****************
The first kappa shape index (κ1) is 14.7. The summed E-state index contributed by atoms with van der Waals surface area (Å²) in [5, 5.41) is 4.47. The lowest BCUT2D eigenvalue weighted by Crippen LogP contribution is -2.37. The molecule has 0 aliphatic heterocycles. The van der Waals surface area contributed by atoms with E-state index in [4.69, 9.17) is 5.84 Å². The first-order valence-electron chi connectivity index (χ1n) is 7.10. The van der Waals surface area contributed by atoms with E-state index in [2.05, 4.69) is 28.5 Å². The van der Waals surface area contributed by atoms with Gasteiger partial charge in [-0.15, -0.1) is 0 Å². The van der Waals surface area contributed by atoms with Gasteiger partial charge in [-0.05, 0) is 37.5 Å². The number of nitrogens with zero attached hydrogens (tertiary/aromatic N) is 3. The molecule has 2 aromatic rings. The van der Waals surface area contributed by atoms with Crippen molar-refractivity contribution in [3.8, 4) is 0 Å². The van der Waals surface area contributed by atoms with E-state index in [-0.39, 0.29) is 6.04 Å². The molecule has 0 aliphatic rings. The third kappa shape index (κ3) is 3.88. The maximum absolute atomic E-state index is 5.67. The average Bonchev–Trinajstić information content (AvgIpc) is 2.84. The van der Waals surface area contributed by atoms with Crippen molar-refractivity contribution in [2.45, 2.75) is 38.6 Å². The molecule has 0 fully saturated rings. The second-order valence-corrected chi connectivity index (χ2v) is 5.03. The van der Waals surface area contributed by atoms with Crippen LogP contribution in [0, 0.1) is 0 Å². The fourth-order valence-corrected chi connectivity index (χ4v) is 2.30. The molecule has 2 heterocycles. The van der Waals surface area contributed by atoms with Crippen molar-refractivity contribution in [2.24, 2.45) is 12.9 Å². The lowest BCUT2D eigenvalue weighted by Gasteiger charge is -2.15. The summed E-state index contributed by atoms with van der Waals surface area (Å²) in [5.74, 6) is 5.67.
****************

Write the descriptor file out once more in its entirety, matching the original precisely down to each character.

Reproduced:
The first kappa shape index (κ1) is 14.7. The summed E-state index contributed by atoms with van der Waals surface area (Å²) in [5, 5.41) is 4.47. The lowest BCUT2D eigenvalue weighted by Crippen LogP contribution is -2.37. The molecule has 0 aliphatic heterocycles. The van der Waals surface area contributed by atoms with E-state index in [4.69, 9.17) is 5.84 Å². The first-order valence-electron chi connectivity index (χ1n) is 7.10. The van der Waals surface area contributed by atoms with E-state index in [2.05, 4.69) is 28.5 Å². The van der Waals surface area contributed by atoms with Gasteiger partial charge in [-0.15, -0.1) is 0 Å². The van der Waals surface area contributed by atoms with Gasteiger partial charge in [-0.05, 0) is 37.5 Å². The number of nitrogens with zero attached hydrogens (tertiary/aromatic N) is 3. The molecule has 2 aromatic rings. The van der Waals surface area contributed by atoms with Crippen molar-refractivity contribution in [3.8, 4) is 0 Å². The van der Waals surface area contributed by atoms with E-state index in [-0.39, 0.29) is 6.04 Å². The molecule has 0 aliphatic rings. The third kappa shape index (κ3) is 3.88. The maximum absolute atomic E-state index is 5.67. The average Bonchev–Trinajstić information content (AvgIpc) is 2.84. The van der Waals surface area contributed by atoms with Crippen molar-refractivity contribution in [2.45, 2.75) is 38.6 Å². The molecule has 0 fully saturated rings. The second-order valence-corrected chi connectivity index (χ2v) is 5.03. The van der Waals surface area contributed by atoms with Crippen LogP contribution in [0, 0.1) is 0 Å². The fourth-order valence-corrected chi connectivity index (χ4v) is 2.30. The molecule has 2 heterocycles. The van der Waals surface area contributed by atoms with Crippen molar-refractivity contribution in [2.24, 2.45) is 12.9 Å². The lowest BCUT2D eigenvalue weighted by Gasteiger charge is -2.15. The summed E-state index contributed by atoms with van der Waals surface area (Å²) in [5.74, 6) is 5.67.